Lending In Free Fall At CUs
MADISON, Wis. – Lending at credit unions declined again in January, by 0.7%, falling for the fourth straight month, as consumers continue efforts to shed debt, according to CUNA.
Lending declined across the board in January, with every category showing a drop off: adjustable rate mortgages, fixed-rate mortgages, new and used auto, credit card, home equity and unsecured personal loans, according to CUNA. The slow start to the new year follows a decline in lending of 1.4% for 2010, the worst loan performance in three decades, according to CUNA.
Mike Schenk, senior economist for CUNA, said credit unions can expect sluggish loan demand for the coming months as consumers continue to de-leverage from historic debt loads. The household debt ratio is down from historic highs of around 1.25% of household income in 2008 to around 1.10%, but still has more to go before consumers are comfortable, he maintains.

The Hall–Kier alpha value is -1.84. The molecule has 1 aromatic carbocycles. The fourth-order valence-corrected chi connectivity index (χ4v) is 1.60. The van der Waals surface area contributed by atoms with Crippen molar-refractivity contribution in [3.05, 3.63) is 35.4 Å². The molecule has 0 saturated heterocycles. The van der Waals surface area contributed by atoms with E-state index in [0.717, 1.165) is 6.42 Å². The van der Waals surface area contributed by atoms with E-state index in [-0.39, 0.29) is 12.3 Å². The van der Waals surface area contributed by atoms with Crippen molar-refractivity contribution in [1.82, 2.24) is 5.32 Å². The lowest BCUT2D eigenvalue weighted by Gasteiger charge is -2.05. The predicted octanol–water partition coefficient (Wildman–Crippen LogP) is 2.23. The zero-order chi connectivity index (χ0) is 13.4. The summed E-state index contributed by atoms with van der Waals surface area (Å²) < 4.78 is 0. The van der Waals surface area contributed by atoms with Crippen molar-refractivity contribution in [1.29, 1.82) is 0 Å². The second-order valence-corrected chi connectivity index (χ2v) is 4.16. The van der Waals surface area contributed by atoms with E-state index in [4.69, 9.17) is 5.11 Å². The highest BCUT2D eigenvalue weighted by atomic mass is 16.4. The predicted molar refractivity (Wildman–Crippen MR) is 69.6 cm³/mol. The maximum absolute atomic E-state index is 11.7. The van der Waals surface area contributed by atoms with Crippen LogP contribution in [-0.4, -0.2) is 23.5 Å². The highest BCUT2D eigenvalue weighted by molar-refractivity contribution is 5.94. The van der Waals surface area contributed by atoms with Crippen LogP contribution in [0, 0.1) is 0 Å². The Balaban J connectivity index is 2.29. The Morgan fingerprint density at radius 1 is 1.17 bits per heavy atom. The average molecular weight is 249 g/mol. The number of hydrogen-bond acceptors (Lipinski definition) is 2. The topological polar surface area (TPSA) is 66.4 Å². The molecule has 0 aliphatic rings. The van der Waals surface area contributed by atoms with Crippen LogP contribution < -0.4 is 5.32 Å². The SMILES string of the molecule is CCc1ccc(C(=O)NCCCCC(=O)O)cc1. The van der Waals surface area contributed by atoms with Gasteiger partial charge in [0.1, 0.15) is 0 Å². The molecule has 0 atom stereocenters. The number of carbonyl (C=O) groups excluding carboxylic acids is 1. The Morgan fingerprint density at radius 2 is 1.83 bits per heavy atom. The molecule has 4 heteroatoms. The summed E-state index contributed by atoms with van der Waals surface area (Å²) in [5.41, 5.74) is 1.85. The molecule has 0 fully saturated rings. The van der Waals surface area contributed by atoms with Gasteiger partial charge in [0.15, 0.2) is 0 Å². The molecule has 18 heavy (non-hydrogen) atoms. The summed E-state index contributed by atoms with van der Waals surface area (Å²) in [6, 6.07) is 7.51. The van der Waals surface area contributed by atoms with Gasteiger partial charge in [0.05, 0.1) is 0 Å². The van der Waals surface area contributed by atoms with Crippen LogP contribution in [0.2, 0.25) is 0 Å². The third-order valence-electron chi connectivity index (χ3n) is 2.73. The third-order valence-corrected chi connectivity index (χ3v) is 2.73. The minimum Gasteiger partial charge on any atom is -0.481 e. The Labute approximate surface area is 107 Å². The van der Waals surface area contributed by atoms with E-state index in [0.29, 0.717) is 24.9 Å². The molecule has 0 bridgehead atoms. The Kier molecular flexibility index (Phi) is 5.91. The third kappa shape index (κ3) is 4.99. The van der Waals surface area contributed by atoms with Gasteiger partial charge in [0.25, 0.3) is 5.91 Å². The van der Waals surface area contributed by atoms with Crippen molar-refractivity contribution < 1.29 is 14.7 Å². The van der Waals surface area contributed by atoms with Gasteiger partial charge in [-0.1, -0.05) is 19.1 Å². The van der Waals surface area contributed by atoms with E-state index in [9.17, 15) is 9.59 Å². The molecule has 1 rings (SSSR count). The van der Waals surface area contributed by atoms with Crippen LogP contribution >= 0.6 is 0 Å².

The low demand will be even more pronounced during the next few months, which are typically a slow time for credit union lending, said Schenk. “People still have a lot of debt and are still worried about the debt they have, and they are continuing to pay it down,” he said.
But he said he expects lending to pick up in the second quarter and the CUNA economics staff is predicting loan growth of as much as 4% for the year.
The same trend has hit banks even more, said Schenk, noting the combination of household de-leveraging and efforts to trim bad-performing loan portfolios among banks.
Savings also declined, a troubling dual hit to credit unions, with share balances falling by 0.2% in January. Savings grew by 4.49% growth for 2010, less than half the 10.33% growth in 2009 and the lowest since 2006.